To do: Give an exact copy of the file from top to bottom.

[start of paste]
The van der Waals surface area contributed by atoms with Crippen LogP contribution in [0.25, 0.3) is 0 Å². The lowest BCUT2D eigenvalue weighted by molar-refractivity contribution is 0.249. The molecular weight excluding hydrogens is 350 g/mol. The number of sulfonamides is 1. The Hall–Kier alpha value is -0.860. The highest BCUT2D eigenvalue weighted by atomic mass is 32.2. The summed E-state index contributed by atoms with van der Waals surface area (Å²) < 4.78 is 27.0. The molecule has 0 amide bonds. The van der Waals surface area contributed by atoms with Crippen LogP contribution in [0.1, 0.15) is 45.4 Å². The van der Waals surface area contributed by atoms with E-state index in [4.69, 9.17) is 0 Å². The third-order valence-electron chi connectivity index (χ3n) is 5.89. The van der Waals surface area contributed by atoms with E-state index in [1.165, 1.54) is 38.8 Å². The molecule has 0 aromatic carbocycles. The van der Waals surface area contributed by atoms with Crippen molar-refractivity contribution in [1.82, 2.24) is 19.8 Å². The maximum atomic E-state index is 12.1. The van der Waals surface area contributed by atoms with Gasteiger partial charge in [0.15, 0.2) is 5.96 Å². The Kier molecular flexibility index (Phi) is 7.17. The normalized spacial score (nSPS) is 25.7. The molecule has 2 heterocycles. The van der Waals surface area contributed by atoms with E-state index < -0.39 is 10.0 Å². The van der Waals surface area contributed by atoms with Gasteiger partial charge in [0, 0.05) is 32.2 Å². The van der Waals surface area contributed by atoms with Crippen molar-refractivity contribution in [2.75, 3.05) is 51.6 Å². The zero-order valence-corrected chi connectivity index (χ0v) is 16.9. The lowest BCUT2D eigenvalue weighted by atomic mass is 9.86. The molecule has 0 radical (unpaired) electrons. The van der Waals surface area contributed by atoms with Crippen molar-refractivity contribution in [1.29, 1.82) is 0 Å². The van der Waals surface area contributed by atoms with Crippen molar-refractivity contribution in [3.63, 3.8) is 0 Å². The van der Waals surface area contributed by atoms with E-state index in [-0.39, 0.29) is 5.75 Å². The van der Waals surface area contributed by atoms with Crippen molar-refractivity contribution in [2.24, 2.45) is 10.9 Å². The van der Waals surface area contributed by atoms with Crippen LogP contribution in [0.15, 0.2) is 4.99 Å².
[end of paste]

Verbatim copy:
The van der Waals surface area contributed by atoms with Crippen LogP contribution in [0.25, 0.3) is 0 Å². The lowest BCUT2D eigenvalue weighted by molar-refractivity contribution is 0.249. The molecular weight excluding hydrogens is 350 g/mol. The number of sulfonamides is 1. The Hall–Kier alpha value is -0.860. The highest BCUT2D eigenvalue weighted by atomic mass is 32.2. The summed E-state index contributed by atoms with van der Waals surface area (Å²) < 4.78 is 27.0. The molecule has 0 amide bonds. The van der Waals surface area contributed by atoms with Crippen LogP contribution in [0.1, 0.15) is 45.4 Å². The van der Waals surface area contributed by atoms with E-state index in [4.69, 9.17) is 0 Å². The third-order valence-electron chi connectivity index (χ3n) is 5.89. The van der Waals surface area contributed by atoms with E-state index in [1.165, 1.54) is 38.8 Å². The molecule has 0 aromatic carbocycles. The van der Waals surface area contributed by atoms with Crippen molar-refractivity contribution in [1.82, 2.24) is 19.8 Å². The maximum atomic E-state index is 12.1. The van der Waals surface area contributed by atoms with Gasteiger partial charge in [0.15, 0.2) is 5.96 Å². The Kier molecular flexibility index (Phi) is 7.17. The normalized spacial score (nSPS) is 25.7. The molecule has 2 heterocycles. The van der Waals surface area contributed by atoms with E-state index < -0.39 is 10.0 Å². The van der Waals surface area contributed by atoms with Gasteiger partial charge in [0, 0.05) is 32.2 Å². The van der Waals surface area contributed by atoms with Crippen molar-refractivity contribution in [2.75, 3.05) is 51.6 Å². The zero-order valence-corrected chi connectivity index (χ0v) is 16.9. The lowest BCUT2D eigenvalue weighted by atomic mass is 9.86. The molecule has 0 radical (unpaired) electrons. The van der Waals surface area contributed by atoms with Crippen molar-refractivity contribution in [1.29, 1.82) is 0 Å². The van der Waals surface area contributed by atoms with Crippen molar-refractivity contribution in [3.63, 3.8) is 0 Å². The van der Waals surface area contributed by atoms with E-state index in [-0.39, 0.29) is 5.75 Å². The van der Waals surface area contributed by atoms with Crippen molar-refractivity contribution in [2.24, 2.45) is 10.9 Å². The van der Waals surface area contributed by atoms with Crippen LogP contribution in [0.15, 0.2) is 4.99 Å².